5 THINGS YOU MIGHT BE SURPRISED TO KNOW ABOUT HUMMINGBIRDS
(They fascinate us, too.)
Do you remember the first time you saw a hummingbird up close? Their hovercraft maneuvers are fast and breathtaking. I remember seeing multiples gliding up to a restaurant’s long front porch lined with feeders, and I was hooked.
It’s probably not a surprise that hummingbirds (named for the signature hum of their wings) make people smile. Anything in miniature is always adorable, their wings move so fast it’s tough to see them in motion, and they’re mysteriously elusive, which makes a sighting a sweet treat.
But since our first encounters, we’ve learned a few things that might surprise you.
1) THERE ARE OVER 330 SPECIES OF HUMMINGBIRDS
Three of these 330 are most common in our area, and the males are easiest to recognize in each species, with distinctive colors and markings.
Ruby-throated: You’ll know the male Ruby-throated hummingbird when you see his ruby-red throat, white collar and emerald green back. The female also has a green back, with tail feathers that are banded in white, black and a grayish green.
Rufous: Once again the males steal the show with glossy orange-red throats. Females have rufous (i.e. reddish-brown) and white-tipped tail feathers, whitish speckled throats and green backs and crowns.
Calliope: The smallest breeding bird in North America, males have green crowns, a red and black collar and bright white belly. Females are predictably plainer, flushed in nutmeg brown with occasional green flecks in their wings and tail feathers.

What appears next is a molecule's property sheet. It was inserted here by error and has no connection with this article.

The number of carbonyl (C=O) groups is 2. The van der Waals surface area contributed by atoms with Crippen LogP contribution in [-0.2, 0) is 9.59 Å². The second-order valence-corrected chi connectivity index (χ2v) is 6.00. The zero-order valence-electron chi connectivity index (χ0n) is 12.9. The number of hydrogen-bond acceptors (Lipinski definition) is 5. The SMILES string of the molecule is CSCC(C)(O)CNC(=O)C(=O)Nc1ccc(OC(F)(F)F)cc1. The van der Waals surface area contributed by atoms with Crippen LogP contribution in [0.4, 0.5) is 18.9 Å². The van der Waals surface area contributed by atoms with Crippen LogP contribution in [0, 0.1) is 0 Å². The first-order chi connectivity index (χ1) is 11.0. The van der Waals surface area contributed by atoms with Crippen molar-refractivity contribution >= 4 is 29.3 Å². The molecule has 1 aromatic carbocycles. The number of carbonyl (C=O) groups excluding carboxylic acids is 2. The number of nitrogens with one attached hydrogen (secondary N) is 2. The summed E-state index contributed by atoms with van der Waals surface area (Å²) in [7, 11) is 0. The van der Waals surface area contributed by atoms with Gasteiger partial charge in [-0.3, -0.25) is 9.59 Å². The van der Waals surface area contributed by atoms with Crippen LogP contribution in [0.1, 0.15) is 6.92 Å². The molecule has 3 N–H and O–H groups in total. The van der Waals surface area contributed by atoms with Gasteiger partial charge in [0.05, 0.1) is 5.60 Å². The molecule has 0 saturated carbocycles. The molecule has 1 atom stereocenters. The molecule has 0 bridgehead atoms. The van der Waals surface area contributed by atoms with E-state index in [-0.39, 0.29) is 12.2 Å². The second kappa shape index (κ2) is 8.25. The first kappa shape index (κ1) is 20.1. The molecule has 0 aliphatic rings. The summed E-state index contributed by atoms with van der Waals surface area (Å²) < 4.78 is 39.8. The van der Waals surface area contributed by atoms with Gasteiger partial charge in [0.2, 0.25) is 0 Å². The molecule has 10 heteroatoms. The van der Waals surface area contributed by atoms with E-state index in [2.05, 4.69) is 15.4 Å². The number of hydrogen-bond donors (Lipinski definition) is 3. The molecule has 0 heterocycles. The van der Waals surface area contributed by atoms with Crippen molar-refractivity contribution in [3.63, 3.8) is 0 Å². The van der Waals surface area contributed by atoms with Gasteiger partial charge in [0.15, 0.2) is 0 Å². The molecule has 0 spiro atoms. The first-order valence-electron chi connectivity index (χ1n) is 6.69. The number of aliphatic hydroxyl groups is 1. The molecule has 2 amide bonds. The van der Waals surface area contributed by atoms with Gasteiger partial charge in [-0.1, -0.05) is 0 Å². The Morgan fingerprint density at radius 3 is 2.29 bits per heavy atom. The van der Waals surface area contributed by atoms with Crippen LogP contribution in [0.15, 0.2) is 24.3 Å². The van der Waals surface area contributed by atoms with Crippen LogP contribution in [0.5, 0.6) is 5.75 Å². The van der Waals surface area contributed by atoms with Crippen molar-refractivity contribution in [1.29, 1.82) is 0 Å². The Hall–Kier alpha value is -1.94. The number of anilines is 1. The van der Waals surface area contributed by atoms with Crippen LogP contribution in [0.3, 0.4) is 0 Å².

2) THE AVERAGE WEIGHT OF A HUMMINGBIRD IS LESS THAN A NICKEL.
So weighing in at just 5 grams, hummingbirds only require nests about the size of a half dollar, making them tougher to spot at a glance.
3) THEY ARE THE ONLY BIRDS THAT CAN FLY BACKWARDS.
Not only can they reverse gear, our New Hampshire hummingbirds beat their wings an average of 53 beats per second in flight and can fly up to 20 to 30 mph.
4) HUMMINGBIRDS HAVE NO SENSE OF SMELL.
So, they’re not sniffing out flowers and feeders, but they are attracted to their color. Which is why we recommend planting tubular annuals and perennials in bright colors.
Favorite Annuals: Petunias, Salvia and Fuschia
Favorite Perennials: Penstemon, Trumpet Vine, Salvia and Daylilies
5) HUMMINGBIRDS HAVE A SWEET TOOTH.
That’s probably not a surprise, but it may be a surprise you to know that nectar from native plants and in concentrate or ready-to-use form for feeders actually provide hummingbirds the best nutrition.
Give your hummingbirds a regularly cleaned feeder and fresh sugar water or nectar and they will come!
Have questions or want to know more about how to be a hummingbird magnet? Please stop in or give us a call at (603) 472-8880.